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Tchaikovsky started work on an operatic treatment of Pushkin’s great verse novel, Eugene Onegin, in the spring of 1877, at  the same time his extraordinary epistolary affair with Antonina Milyukova, a former pupil, began. He was deeply struck by the parallels between Tatiana’s love and Onegin’s treatment of her and the similar letters from Antonina and his own response. Tchaikovsky’s emendations of Pushkin reinforce the biographical connections, as life became an odd counterpoint to art in the creation of his new opera, or, as he preferred, “lyric scenes.”

The inevitably disastrous marriage of Tchaikovsky and Milyukova took place in July, 1877. The composer almost immediately fled the relationship, although he never divorced Antonina. He completed the sketches for Onegin during his correspondence with Antonina, and, after a break to compose his Fourth Symphony, finished orchestrating the opera in the early months of 1878, while travelling in Italy in the emotionally highly charged aftermath of the marriage.

Onegin is a group of telling, deeply felt character portraits in the context of a sharp social critique. Tchaikovsky thought that what he had created was so unusual that it would not be done properly by conventional professional performers, so the premiere took place in March, 1879, with students from the Moscow Conservatory, conducted by Nikolai Rubinstein.

Tchaikovsky created most of the libretto himself (with help from his friend Konstantin Shilovsky), retaining Pushkin’s verse wherever possible. It is condensed and episodic; one reason for the “lyric scenes” rubric.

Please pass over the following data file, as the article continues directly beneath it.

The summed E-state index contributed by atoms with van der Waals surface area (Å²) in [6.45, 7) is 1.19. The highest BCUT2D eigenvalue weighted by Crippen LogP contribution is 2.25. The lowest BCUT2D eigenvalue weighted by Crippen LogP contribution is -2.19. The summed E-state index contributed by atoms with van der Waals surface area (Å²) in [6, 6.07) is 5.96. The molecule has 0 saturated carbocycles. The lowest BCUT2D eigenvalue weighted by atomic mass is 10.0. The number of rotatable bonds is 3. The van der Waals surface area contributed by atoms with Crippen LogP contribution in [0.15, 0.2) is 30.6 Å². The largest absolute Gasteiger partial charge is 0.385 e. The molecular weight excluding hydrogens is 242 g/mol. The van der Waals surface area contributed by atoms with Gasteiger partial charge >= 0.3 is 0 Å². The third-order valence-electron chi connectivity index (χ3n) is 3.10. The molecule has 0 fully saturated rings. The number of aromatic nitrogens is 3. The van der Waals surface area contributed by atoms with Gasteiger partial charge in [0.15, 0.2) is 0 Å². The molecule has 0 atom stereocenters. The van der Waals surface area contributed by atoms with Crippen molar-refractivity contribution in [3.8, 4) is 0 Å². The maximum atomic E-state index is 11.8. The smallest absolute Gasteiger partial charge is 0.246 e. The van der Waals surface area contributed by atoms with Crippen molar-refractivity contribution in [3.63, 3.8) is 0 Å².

The first two acts take place on the country estate of the Larin family, where the sisters Tatyana and Olga live. Olga’s fiancé Lensky arrives with his friend Eugene Onegin, to whom Tatyana is immediately attracted. At night, Tatyana pours her pent-up feelings in a letter to Onegin.

When he subsequently replies that he can give her only a brotherly affection and that she should be more discreet about revealing so much, she is crushed to silence.

Act II begins with a ball celebrating Tatyana’s name day, attended by Onegin and Lensky. Bored and irritated by the soirée, Onegin dances and flirts with Olga. Lensky becomes jealously enraged, Olga exacer- bates the situation by telling Lensky he is over-reacting, and the two friends quarrel publicly, to the point that Lensky chal- lenges Onegin to a duel and the ball ends in horrified confusion. The next morning, both men regret the confrontation but are honor bound to go through with the duel, and Onegin kills Lensky.

Act III takes place several years later, at a noble house in St. Petersburg – an upscale version of the country party that began  Act II. Onegin, returned from an exile self-imposed in remorse, is astonished to find that the beautiful hostess is Tatyana, now married to a prince. Onegin realizes that he does indeed love Tatyana, and now writes a letter to her. When they meet later, Tatyana admits that she does still love him, but refuses to leave her husband, instead leaving Onegin alone and shattered.

— John Henken